A local developer’s controversial plan to build four mid-rise apartment buildings that would add more than 300 rental units to a small Sandy Hill neighbourhood is set to go before the city’s planning committee next week.
Robinson Village Ltd. Partnership is proposing to build a nine-storey, 190-unit apartment building at 36 Robinson Ave. as well as three separate six-storey dwellings each containing 46 units. The addresses of those sites are 17, 19 and 23 Robinson Ave., 27, 29 and 31 Robinson Ave. and 130, 134 and 138 Robinson Ave.
Robinson Village is a small neighbourhood just north of the Queensway and west of the Ottawa River, not far from the University of Ottawa’s main and Lees campuses. Most of the surrounding dwellings are single-family homes, low-rise apartments and townhouses.
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According to a city staff report, the buildings would include a mix of studio, one-bedroom and two-bedroom apartments. Although city zoning calls for a minimum of 17 parking spots for residents at the six-storey sites, the developer wants to have just three spots at each property, along with two spots for visitors and one car-sharing space.
The nine-storey building would have a total of 53 spaces for residents as opposed to the required minimum of 81 spaces.
Although city staff have endorsed the developer’s plans, residents have lodged a number of complaints about the proposed new buildings, including a lack of parking and access for emergency vehicles as well as worries that the units would attract short-term student or transient tenants rather than long-term renters.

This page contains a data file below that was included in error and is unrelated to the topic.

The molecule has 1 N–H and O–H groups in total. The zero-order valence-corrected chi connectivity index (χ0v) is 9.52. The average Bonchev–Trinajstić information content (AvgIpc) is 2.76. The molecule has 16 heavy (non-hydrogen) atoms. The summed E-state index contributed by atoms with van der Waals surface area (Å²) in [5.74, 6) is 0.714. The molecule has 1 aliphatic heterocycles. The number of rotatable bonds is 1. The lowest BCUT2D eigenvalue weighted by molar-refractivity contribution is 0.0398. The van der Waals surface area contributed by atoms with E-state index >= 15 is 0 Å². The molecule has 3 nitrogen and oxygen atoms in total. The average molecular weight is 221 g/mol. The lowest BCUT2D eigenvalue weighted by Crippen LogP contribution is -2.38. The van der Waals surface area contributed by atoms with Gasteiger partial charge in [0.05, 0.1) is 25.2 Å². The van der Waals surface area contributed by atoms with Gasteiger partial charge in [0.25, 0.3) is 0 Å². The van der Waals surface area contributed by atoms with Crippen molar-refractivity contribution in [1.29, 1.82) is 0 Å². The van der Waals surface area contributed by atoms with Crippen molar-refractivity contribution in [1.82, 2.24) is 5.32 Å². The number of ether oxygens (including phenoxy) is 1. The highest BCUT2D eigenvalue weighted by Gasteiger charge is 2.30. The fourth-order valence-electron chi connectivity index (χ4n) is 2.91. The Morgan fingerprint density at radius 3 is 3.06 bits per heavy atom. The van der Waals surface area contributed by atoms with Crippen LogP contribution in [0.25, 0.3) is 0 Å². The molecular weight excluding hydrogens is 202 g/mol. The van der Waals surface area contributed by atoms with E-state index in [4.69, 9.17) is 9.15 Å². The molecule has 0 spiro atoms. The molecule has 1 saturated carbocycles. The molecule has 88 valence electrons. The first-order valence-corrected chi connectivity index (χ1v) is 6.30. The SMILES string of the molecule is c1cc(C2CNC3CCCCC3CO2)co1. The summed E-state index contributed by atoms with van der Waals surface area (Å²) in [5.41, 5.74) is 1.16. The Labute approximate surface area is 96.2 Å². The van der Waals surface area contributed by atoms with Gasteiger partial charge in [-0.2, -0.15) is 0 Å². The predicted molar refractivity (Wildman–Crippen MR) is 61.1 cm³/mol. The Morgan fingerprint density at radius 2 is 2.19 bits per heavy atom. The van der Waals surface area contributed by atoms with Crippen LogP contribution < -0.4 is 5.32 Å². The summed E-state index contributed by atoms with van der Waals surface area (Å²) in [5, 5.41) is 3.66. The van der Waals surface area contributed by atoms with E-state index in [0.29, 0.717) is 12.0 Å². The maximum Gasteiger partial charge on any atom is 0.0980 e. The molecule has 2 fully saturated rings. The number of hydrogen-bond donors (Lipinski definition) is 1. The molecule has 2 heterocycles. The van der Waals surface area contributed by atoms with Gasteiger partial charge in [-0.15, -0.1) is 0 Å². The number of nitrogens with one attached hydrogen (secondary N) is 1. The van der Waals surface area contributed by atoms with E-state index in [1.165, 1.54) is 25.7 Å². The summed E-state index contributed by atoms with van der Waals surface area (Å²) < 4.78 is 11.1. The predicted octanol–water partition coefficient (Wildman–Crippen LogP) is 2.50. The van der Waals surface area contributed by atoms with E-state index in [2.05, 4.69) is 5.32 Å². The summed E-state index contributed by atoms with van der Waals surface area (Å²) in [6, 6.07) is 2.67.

Opponents of the project submitted a petition against its approval containing 92 signatures. However, staff note in the report that the city cannot legally reject a planning application based on the demographics of the tenants it is targeting.
According to the staff report, Rideau-Vanier Coun. Mathieu Fleury, who represents the ward, cited various concerns with the original proposal “regarding the reduction of parking, density, student housing, property management, roof-top terraces, surface parking, building design and unit diversification.”
In his comments, Fleury referred to the proposed six-storey buildings as “Bunkhouses 2.0,” saying they would jam too many new residents into a quiet enclave of Sandy Hill.
“The impact of nearly doubling (or more) the number of residents in a small community leads to many issues of concern,” he added, citing fears that tenants would create too much noise as well as the area’s lack of access to major roads and amenities such as a supermarket.
In response, the report says, the developers amended the plan to boost the number of two-bedroom units in each building from zero to 18, added two extra parking spaces at each site for residents and reduced the size of the outdoor rooftop amenity areas, among other changes. The applicant has also committed to employing supervisors at the sites 24 hours a day, the report says.
Staff argue the proposed developments are consistent with the existing zoning and should be approved.
“The area is accessible to emergency vehicles, and challenges such as street snow clearing fall outside the land use planning process,” the report adds, noting that the city can reduce the number of required parking spaces because the properties are within 800 metres of the Lees transit station.
The city’s planning committee is scheduled to consider the application at its next meeting on Jan. 23.